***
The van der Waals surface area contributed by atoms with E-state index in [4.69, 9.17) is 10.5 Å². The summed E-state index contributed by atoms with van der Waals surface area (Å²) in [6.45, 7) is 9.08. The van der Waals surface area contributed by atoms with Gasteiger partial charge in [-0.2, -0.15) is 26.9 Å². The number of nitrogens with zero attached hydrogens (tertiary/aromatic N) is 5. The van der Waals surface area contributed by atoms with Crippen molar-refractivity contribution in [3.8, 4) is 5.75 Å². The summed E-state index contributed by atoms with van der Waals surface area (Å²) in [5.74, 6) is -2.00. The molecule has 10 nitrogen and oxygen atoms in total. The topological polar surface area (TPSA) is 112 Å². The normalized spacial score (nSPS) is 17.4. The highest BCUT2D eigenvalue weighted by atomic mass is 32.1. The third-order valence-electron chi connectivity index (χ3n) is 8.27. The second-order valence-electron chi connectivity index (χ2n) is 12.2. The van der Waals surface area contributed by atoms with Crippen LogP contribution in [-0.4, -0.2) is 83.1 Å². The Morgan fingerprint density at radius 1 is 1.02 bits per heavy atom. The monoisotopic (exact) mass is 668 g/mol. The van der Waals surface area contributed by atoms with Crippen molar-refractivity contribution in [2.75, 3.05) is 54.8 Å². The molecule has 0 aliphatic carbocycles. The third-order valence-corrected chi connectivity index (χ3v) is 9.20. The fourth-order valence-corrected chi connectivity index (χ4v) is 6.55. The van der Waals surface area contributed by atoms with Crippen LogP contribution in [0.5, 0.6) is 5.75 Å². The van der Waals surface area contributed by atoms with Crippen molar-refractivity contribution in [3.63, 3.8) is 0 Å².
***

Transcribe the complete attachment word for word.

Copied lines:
The van der Waals surface area contributed by atoms with E-state index in [4.69, 9.17) is 10.5 Å². The summed E-state index contributed by atoms with van der Waals surface area (Å²) in [6.45, 7) is 9.08. The van der Waals surface area contributed by atoms with Gasteiger partial charge in [-0.2, -0.15) is 26.9 Å². The number of nitrogens with zero attached hydrogens (tertiary/aromatic N) is 5. The van der Waals surface area contributed by atoms with Crippen molar-refractivity contribution in [3.8, 4) is 5.75 Å². The summed E-state index contributed by atoms with van der Waals surface area (Å²) in [5.74, 6) is -2.00. The molecule has 10 nitrogen and oxygen atoms in total. The topological polar surface area (TPSA) is 112 Å². The normalized spacial score (nSPS) is 17.4. The highest BCUT2D eigenvalue weighted by atomic mass is 32.1. The third-order valence-electron chi connectivity index (χ3n) is 8.27. The second-order valence-electron chi connectivity index (χ2n) is 12.2. The van der Waals surface area contributed by atoms with Crippen LogP contribution in [-0.4, -0.2) is 83.1 Å². The Morgan fingerprint density at radius 1 is 1.02 bits per heavy atom. The monoisotopic (exact) mass is 668 g/mol. The van der Waals surface area contributed by atoms with Crippen molar-refractivity contribution in [2.75, 3.05) is 54.8 Å². The molecule has 0 aliphatic carbocycles. The third-order valence-corrected chi connectivity index (χ3v) is 9.20. The fourth-order valence-corrected chi connectivity index (χ4v) is 6.55. The van der Waals surface area contributed by atoms with Crippen LogP contribution in [0.5, 0.6) is 5.75 Å². The van der Waals surface area contributed by atoms with Crippen molar-refractivity contribution in [3.63, 3.8) is 0 Å².